“Garrett Ryan entertains as well as educates on the ancient history of the Greeks and Romans.”
It’s nice to know where we come from. Some folks are still taking it hard that we descended from apes, but there are new discoveries all the time.
“Run. Fight. Think.”
The question of land—how we understand it, who controls it, how it’s been distributed/claimed/seized historically, and how climate change will alter it—is a crucial one.
Instead of pursuing the Muse, we passively hear her.
“The author knows that ‘to erase stigma, all of us—those in the medical community as well as laypeople—need to be less judgmental about mental illness in ourselves and in others and learn t
What is the foundation of civilization? The longtime answer has been the wheel. Other scholars claim that agriculture marks the beginning of civilization, or the domestication of animals.
“That we have new levels of symbolic saturation via social media should give us a long moment of pause as we consider the intended and unintended effects of the powerful technologies that m
“Cities truly have occupied a unique place in human history and civilization and this timely book certainly relates how cities have become so critically important to humanity’s rise.”
“A sobering, scarifying account that leaves the reader exhausted and in awe at the author’s endurance during these ritual gatherings of the MAGA tribe.”
“We need anthropology now more than ever. As Ruth Benedict once noted prophetically, ‘The purpose of anthropology is to make the world safe for human difference.’”
"Beard avoids the temptation to lecture on what the author imagines as the meaning of the image.
“Trillions of dollars move through the world’s markets illegally, and millions of people work in extra-state activities.
"a delicious little book packed with erudition and pleasure . . ."
“a book not only fascinating but necessary for these trying times.”
“an important barometer of youth mental health and reminder of the insidious ways that technology can swiftly reshape society right under our noses.”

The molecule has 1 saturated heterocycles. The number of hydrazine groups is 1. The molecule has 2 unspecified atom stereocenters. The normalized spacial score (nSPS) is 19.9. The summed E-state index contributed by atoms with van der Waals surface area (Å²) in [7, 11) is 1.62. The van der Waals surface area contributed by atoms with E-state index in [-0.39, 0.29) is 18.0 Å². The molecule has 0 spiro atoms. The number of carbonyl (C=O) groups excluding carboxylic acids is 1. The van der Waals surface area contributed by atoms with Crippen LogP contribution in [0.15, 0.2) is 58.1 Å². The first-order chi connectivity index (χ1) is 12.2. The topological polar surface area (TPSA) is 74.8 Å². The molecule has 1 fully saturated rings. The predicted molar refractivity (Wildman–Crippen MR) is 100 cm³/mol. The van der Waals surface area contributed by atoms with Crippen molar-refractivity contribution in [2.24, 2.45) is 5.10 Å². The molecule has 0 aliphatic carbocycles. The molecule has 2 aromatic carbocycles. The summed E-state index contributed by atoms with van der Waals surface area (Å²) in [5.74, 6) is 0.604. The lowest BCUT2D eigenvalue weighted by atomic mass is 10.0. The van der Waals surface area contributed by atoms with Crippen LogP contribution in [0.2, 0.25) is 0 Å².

Local history can be rich, exotic, complicated, personal, and dark but especially when an incident like the Scopes Monkey Trial serves as an “island” in regional and national social currents.
Happy Anyway is a collection of short essays by current and past denizens of Flint, Michigan—the hometown of General Motors.
Plato asserted that “What is honored in a country will be cultivated there.” If so, it could be argued that the U.S.A. today honors computers, social media, and the iPhone.
“one line in the book . . . perhaps sums up the vast journey . . . 'a gun gives that ultimate edge of authority to someone who lacks it through intelligence alone.'”
While academic readers interested in celebrity studies will want to pick up this slim volume, readers should be aware that the references made will be to primarily Indian culture and will be lost o
With every passing year, the media sends forth a new wave of apocalyptic predictions.
“mostly surface and anecdote, disorganized, and unserious.”
There are at least 40 baby name books currently listed on Amazon, touting upwards of 10,000, 50,000, even 100,000 names, so one can’t fault an author for trying to find a new angle to stand out fro
“Fry-Revere makes stark comparisons between the kidney donation program in the U.S. and Iran. Dialysis is portrayed as a very poor alternative to kidney transplants . . . Most U.S.